by Justin Chu
Art by Christine Cheng
Issue: Scintilla (Spring 2019)
The operating table shone dully under the cold, harsh lamp. Nearby, a tray of bloody scalpels, saws, clamps, and scissors lay on a steel cart.
“MMMHHHMHM!” The patient writhed against his restraints to no avail, screams muffled by an oily cloth gag. This one, like the rest, was a weaver; a being who performed the dark arts.
“Scalpel.” The nurse handed me the sharp instrument. I needed to focus on removing its magicranum, a heart corrupted by magic.
Ten minutes of broken wails and unpleasant cutting and sawing passed before I finally reached it. I quickly lopped off the fist-sized, twitching organ. Most magicranum pulsated with an intense purple and reddish glow, but this specimen was hardly brighter than a charcoal ember.
I nodded to the nurse, and she lowered the patient from its vertical position. It lay limply on the table, occasionally giving out a muffled gurgle. I undid the gag, and it tried to retaliate, screaming some horrid incantation. I quickly gagged it again, muffling its evil and feigned sorrow. Its words were to no avail though; its eyes had lost their luster, their life.
I turned away and got to recording data:
Color: Red, faint glow
Estimated Time Since Magic Acquisition: 1-3 weeks
I scratched my head. Something struck me as odd about this patient. I turned to look at the dead weaver. Short, black hair, lightly tanned, and tall. Was it one of my neighbors? An old schoolmate? A memory surfaced, but I suppressed it, shuddering at the thought that it was anywhere near me previously.
I reached into my filing cabinet and pulled out a stack of folders among the meticulously organized mass. Flipping through both pages old and new, musty and fresh, I discovered the oddity: many of my most recent patients had acquired magic very recently. Their magicranum were always still heart-like, barely glowing.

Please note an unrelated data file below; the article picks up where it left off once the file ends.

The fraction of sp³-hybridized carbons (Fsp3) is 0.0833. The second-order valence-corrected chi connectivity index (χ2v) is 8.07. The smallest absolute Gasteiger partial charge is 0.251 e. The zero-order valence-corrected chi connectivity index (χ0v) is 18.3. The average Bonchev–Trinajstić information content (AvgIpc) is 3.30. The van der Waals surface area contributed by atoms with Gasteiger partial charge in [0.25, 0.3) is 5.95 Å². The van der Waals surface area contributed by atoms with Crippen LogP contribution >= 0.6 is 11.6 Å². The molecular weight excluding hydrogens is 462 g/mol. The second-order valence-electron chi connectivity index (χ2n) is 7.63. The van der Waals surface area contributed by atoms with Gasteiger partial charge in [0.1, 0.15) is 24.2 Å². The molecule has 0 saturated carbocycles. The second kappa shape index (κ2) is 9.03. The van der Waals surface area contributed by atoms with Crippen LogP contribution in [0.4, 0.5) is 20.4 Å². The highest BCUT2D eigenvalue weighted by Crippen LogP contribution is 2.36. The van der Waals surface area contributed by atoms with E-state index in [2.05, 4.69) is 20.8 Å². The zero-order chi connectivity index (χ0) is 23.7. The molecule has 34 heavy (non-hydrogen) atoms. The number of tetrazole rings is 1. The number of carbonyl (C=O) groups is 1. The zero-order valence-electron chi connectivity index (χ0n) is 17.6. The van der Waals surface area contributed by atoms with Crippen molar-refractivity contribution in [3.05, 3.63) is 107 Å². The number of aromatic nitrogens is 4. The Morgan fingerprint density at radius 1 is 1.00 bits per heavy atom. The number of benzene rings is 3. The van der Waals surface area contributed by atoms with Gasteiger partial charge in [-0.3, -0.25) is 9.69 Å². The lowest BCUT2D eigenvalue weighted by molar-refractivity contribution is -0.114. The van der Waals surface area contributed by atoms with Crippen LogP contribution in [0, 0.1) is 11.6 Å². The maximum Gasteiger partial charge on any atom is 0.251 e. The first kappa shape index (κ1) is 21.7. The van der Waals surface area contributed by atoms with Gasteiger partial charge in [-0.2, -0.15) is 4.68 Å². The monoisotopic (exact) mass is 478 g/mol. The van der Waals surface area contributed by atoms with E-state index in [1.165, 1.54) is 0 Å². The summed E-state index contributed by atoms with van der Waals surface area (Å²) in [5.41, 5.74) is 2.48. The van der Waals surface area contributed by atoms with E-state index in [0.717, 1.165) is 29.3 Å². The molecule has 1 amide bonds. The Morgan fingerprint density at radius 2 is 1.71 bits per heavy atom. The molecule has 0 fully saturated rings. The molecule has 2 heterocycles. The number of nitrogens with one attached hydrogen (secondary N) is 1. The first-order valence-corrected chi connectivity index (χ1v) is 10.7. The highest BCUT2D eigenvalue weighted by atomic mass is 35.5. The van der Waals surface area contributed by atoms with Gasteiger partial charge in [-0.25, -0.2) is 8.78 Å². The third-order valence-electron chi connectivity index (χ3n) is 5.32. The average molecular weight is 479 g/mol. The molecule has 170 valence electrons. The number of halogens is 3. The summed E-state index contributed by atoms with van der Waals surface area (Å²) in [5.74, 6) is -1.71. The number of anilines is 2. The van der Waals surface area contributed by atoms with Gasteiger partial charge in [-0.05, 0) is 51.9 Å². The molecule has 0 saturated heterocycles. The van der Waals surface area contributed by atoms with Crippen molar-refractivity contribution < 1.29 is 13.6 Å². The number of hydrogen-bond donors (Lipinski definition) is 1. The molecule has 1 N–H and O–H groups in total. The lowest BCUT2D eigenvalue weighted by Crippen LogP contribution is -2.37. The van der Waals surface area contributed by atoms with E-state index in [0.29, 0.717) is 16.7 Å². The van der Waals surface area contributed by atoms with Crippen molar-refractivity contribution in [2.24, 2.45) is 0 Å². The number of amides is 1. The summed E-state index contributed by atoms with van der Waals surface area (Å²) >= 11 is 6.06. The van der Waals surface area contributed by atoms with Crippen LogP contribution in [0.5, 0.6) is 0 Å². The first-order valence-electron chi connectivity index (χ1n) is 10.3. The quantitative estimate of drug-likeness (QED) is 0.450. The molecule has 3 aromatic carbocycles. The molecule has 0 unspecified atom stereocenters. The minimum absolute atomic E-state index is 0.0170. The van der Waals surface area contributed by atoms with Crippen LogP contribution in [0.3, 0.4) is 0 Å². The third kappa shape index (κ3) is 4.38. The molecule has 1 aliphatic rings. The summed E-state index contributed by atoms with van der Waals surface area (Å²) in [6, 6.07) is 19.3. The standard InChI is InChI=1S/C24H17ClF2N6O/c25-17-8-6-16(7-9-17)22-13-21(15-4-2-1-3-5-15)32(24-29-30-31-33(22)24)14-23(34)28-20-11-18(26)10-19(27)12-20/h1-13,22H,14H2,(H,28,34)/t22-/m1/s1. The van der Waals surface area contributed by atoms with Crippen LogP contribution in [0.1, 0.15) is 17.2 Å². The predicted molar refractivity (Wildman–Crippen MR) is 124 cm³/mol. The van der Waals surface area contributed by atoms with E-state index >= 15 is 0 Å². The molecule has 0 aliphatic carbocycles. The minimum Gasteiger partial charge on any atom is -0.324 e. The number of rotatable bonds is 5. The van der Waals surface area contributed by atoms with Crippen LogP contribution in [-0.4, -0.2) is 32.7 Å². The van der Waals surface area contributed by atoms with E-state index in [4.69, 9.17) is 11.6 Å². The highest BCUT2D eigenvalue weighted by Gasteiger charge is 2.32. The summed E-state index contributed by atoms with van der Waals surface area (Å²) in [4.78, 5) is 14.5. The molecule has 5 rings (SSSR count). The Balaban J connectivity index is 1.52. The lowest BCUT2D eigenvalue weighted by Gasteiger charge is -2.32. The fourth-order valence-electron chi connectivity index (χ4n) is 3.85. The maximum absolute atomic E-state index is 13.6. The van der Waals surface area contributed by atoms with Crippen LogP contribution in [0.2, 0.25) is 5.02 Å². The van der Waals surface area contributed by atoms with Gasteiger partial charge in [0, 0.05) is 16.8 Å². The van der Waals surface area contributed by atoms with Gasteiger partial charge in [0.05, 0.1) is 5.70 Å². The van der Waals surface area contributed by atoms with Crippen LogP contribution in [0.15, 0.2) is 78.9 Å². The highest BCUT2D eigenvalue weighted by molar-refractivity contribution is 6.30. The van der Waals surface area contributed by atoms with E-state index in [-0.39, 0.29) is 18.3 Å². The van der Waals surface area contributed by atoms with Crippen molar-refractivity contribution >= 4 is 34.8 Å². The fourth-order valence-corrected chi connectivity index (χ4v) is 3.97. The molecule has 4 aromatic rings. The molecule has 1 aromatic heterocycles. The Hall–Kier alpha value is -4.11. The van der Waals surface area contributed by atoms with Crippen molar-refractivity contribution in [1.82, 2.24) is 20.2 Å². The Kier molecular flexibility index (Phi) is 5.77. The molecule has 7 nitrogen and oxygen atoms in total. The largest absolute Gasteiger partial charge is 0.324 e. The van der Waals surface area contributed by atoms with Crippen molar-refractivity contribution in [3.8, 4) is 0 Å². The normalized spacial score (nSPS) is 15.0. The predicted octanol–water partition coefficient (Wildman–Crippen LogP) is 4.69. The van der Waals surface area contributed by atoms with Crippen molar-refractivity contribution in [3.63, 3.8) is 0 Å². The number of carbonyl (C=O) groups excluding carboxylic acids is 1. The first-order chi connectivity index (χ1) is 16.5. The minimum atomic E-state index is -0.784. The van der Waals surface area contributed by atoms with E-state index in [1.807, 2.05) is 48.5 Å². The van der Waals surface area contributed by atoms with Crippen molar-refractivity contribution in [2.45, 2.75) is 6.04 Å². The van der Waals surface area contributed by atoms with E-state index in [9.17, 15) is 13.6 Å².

This was incredibly puzzling. Logically, people with underdeveloped magic are very unlikely to get caught. They weren’t able to control their weaving well enough to perform any large scale spell. So, why were all of my recent patients fresh weavers?
“I need to talk with the Bishop,” I called the nurse. “Take care of the rest for me.”
“Hello, Dr. Eve” a warm, honeyed voice spoke from the altar. A man in a handsome gray three-piece Italian suit stepped forward. His lightly graying hair was slicked back but his harsh bloodshot blue eyes betrayed his soft expression.
“Hello Bishop Christopher,” I gave a shallow bow. “I hope I’m not intruding on your time. Did you just finish a public sermon?”
“Ah, yes,” He looked down at his suit. “It’s the only occasion I wear this stuffy thing. I much prefer the ceremonial robes of the private sermons” He glanced up at me with his piercing eyes. “Did you have a question for me, Doctor?
“Yes,” I squirmed slightly under his gaze. “I was reviewing the files of my recent patients, and I’ve noticed that they were all immature weavers, hardly powerful enough to put on anything more than a light show.”
“Oh, really.” He turned to light a candle. The flame burst forth, hungrily reaching out. “And your question is?”
“Why has this been happening? I am a man of logic, and this simply does not make sense.”
“Well, the answer is quite simple, really,” he smiled. “Your research has allowed our hunters to be much more efficient at their job”
“Really?” My eyebrows knitted together. That didn’t seem quite right. It usually took years for the hunters to implement my research.
“Also, I have another question.” I shook my head. “Why don’t we use anesthesia?”
“Because they are heathens.” His nose scrunched up. “That thing that you just operated on? It dared to go against God, to go against everything right and well with the universe. Does that sound like a creature who deserves mercy to you?”
“No,” I chose my next words carefully. The Bishop was known for being…frightful at times. “However, it can be…difficult to concentrate with their screaming.”
“Then let them scream. They have turned their backs to God, and we shall thusly turn our backs to them. There is no heathen that is deserving of any sort of kindness. I’m sure you understand.” He raised an eyebrow. “Don’t you?”
“Yes,” I responded, happy. The talk had cleared my head, as if a thick fog had been lifted. I must go on, and collect more magicranum.